Added to that, “a lot of risky things have happened and are happening that make the entire situation very unstable and very unsafe right now.”

These are all things that make it very different from seasonal flu spikes. Those are bad and they stress hospitals and care workers too, but nothing like this. This is different!

Walsh was asked what hospitals should be doing:

“Right now what people should be concentrating on is protecting their nurses, because once we’re gone there is no more hospital standing, because without us there is nobody to do the skills. These hospitals are already turning into these ghost town situations where there’s not enough staff to take care of a hospital. And we’re doing our best. In some places I’ve had to do housekeeping; I’ve had to be the secretary; I’ve had to be the pharmacist. I’ve had to do every job in the hospital because nobody else is working. And then the doctors still won’t go into these rooms and we have to do doctor’s assessments. So nurses are literally picking up all the fields that are leaving the hospital and if we’re gone and we’re not protected the hospital can’t stand. So right now the highest priority hospitals should have is protecting their nurses, because we’re keeping the hospital standing.”

This is what an overwhelmed hospital looks like. People who won’t wear masks or wont’ wash their hands or won’t believe in Covid-19 should really pay attention. People who don’t think the pandemic is a big deal should think again. This is real.

As Hari Sreenivasan asked, “why is it that nurses are telling us that people are literally dying without believing the very thing that is killing them?” Walsh, I believe has the right answer, “Because everything became politicized. Politics invited itself into medicine and then divided everything.” When politics came in it caused people to choose sides. They say, “my side” does not believe in Covid. So I will stick to my side no matter what. That is the way polarized politics works. People choose sides rather than the truth.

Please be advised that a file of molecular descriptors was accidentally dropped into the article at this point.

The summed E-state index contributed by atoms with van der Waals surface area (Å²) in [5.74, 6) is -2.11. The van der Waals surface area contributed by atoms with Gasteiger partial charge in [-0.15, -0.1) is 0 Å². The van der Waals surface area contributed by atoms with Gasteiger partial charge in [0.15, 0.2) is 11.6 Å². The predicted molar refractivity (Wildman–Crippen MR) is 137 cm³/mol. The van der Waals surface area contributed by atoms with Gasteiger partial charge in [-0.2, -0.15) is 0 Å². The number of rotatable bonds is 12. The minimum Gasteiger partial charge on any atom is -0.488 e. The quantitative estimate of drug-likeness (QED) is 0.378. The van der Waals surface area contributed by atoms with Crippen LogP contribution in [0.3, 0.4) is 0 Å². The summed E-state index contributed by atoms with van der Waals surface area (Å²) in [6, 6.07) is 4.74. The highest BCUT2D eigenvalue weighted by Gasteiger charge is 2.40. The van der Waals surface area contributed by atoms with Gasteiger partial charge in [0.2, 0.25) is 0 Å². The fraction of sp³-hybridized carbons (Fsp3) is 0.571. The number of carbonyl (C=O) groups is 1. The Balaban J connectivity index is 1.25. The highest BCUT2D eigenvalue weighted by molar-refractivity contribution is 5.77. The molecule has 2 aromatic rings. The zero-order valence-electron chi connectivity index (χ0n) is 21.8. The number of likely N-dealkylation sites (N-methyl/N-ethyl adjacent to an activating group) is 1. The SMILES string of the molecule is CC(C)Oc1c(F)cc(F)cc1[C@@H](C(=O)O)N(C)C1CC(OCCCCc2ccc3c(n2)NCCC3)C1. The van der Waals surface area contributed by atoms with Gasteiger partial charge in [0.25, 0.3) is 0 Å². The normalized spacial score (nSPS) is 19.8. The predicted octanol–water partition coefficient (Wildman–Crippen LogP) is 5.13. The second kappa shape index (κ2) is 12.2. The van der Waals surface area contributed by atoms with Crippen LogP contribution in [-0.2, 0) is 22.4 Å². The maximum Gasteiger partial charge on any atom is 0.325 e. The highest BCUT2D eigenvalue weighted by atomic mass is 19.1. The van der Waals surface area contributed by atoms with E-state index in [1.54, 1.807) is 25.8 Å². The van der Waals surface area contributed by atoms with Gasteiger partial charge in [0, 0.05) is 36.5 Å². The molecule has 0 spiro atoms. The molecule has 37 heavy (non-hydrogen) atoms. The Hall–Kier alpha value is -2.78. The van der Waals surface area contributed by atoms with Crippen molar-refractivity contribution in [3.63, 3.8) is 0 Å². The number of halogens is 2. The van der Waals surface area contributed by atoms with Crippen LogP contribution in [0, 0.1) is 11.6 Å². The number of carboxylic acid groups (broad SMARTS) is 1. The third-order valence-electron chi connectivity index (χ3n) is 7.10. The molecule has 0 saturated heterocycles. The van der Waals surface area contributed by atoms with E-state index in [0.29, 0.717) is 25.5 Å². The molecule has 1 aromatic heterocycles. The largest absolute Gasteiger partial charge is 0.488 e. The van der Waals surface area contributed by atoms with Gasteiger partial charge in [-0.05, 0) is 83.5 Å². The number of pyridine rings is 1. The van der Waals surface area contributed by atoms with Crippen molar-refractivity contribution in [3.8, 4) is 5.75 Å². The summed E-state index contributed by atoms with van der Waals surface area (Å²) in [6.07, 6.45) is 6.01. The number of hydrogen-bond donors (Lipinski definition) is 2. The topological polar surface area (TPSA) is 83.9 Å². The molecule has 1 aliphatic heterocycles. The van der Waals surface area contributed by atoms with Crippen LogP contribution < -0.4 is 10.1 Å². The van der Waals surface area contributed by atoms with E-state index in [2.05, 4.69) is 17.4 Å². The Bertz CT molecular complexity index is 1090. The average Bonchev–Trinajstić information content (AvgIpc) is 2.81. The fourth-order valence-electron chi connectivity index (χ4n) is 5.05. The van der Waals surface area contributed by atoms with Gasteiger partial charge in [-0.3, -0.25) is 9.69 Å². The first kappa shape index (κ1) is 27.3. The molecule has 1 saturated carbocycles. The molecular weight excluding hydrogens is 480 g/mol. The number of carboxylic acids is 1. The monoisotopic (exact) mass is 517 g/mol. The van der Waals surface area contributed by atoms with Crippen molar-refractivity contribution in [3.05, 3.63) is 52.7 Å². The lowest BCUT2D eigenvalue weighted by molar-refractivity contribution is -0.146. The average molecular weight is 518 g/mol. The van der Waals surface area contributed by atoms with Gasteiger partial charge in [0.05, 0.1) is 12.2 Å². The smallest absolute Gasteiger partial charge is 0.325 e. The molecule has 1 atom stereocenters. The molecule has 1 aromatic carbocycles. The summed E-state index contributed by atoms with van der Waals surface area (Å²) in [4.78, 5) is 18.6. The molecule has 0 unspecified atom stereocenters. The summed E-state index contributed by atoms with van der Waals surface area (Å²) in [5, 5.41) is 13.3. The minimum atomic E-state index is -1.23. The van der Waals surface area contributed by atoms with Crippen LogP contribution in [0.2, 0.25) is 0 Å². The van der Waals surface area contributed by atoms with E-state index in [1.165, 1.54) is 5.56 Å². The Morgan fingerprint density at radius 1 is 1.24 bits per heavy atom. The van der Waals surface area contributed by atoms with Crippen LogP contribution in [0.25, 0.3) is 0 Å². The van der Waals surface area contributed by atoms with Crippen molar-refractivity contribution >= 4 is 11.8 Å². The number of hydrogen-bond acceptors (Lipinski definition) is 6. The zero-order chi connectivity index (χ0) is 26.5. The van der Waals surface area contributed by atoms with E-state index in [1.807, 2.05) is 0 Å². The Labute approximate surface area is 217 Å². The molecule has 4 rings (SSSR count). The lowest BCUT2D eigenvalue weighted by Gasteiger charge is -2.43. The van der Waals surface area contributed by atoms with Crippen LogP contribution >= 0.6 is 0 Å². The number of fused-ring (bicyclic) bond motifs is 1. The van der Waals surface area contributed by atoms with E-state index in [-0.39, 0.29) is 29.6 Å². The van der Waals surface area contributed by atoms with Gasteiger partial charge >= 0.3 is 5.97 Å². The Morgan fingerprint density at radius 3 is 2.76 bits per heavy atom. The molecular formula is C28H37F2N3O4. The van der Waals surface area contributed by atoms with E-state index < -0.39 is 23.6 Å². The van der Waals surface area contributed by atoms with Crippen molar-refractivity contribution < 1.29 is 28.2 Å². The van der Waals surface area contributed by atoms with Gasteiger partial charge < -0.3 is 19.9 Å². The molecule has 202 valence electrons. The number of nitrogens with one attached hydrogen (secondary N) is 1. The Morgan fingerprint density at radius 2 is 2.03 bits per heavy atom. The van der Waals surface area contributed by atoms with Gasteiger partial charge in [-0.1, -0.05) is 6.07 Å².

Walsh says that instead of listening to their doctors and nurses, people listen to their political leaders who don’t care about them and, even worse, don’t know what they are talking about. The nurses also also hate wearing masks at all times. They also care about the economy. They also want to go to the bar after work. But they also care about their patients and want this thing to be over. No one wants it to be over more than him or her. Listen to them. As Walsh said, “If anyone wants an unbiased opinion ask your nurse or doctor.”